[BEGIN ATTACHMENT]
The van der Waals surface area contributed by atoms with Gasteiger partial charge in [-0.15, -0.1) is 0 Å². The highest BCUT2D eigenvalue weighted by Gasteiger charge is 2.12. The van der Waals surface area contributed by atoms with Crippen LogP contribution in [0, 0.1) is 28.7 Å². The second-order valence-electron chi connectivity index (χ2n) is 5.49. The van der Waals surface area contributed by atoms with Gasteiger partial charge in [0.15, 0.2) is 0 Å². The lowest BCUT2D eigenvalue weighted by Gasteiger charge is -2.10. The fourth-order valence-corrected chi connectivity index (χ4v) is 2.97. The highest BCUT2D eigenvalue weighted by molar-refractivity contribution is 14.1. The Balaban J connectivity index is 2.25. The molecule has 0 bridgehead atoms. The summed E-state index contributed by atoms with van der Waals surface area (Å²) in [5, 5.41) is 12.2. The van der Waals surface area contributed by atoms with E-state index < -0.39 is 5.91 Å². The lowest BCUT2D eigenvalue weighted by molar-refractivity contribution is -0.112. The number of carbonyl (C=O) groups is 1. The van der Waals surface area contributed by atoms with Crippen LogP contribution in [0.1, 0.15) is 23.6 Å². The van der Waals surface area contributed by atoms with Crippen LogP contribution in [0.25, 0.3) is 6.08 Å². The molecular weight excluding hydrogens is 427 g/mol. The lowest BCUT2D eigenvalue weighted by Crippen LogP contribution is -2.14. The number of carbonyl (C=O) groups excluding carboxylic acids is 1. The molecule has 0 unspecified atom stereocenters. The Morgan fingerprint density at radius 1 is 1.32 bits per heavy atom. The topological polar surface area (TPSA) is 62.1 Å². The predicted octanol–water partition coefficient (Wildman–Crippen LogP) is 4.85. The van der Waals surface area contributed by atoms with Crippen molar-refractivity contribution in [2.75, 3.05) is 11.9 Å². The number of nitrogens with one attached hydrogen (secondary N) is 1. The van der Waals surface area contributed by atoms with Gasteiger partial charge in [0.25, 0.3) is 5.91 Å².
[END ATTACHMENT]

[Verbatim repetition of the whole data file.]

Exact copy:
The van der Waals surface area contributed by atoms with Gasteiger partial charge in [-0.15, -0.1) is 0 Å². The highest BCUT2D eigenvalue weighted by Gasteiger charge is 2.12. The van der Waals surface area contributed by atoms with Crippen LogP contribution in [0, 0.1) is 28.7 Å². The second-order valence-electron chi connectivity index (χ2n) is 5.49. The van der Waals surface area contributed by atoms with Gasteiger partial charge in [0.15, 0.2) is 0 Å². The lowest BCUT2D eigenvalue weighted by Gasteiger charge is -2.10. The fourth-order valence-corrected chi connectivity index (χ4v) is 2.97. The highest BCUT2D eigenvalue weighted by molar-refractivity contribution is 14.1. The Balaban J connectivity index is 2.25. The molecule has 0 bridgehead atoms. The summed E-state index contributed by atoms with van der Waals surface area (Å²) in [5, 5.41) is 12.2. The van der Waals surface area contributed by atoms with E-state index < -0.39 is 5.91 Å². The lowest BCUT2D eigenvalue weighted by molar-refractivity contribution is -0.112. The number of carbonyl (C=O) groups is 1. The van der Waals surface area contributed by atoms with Crippen LogP contribution in [0.1, 0.15) is 23.6 Å². The van der Waals surface area contributed by atoms with Crippen LogP contribution in [0.25, 0.3) is 6.08 Å². The molecular weight excluding hydrogens is 427 g/mol. The lowest BCUT2D eigenvalue weighted by Crippen LogP contribution is -2.14. The number of carbonyl (C=O) groups excluding carboxylic acids is 1. The molecule has 0 unspecified atom stereocenters. The Morgan fingerprint density at radius 1 is 1.32 bits per heavy atom. The topological polar surface area (TPSA) is 62.1 Å². The predicted octanol–water partition coefficient (Wildman–Crippen LogP) is 4.85. The van der Waals surface area contributed by atoms with Crippen molar-refractivity contribution in [2.75, 3.05) is 11.9 Å². The number of nitrogens with one attached hydrogen (secondary N) is 1. The van der Waals surface area contributed by atoms with Gasteiger partial charge in [0.25, 0.3) is 5.91 Å².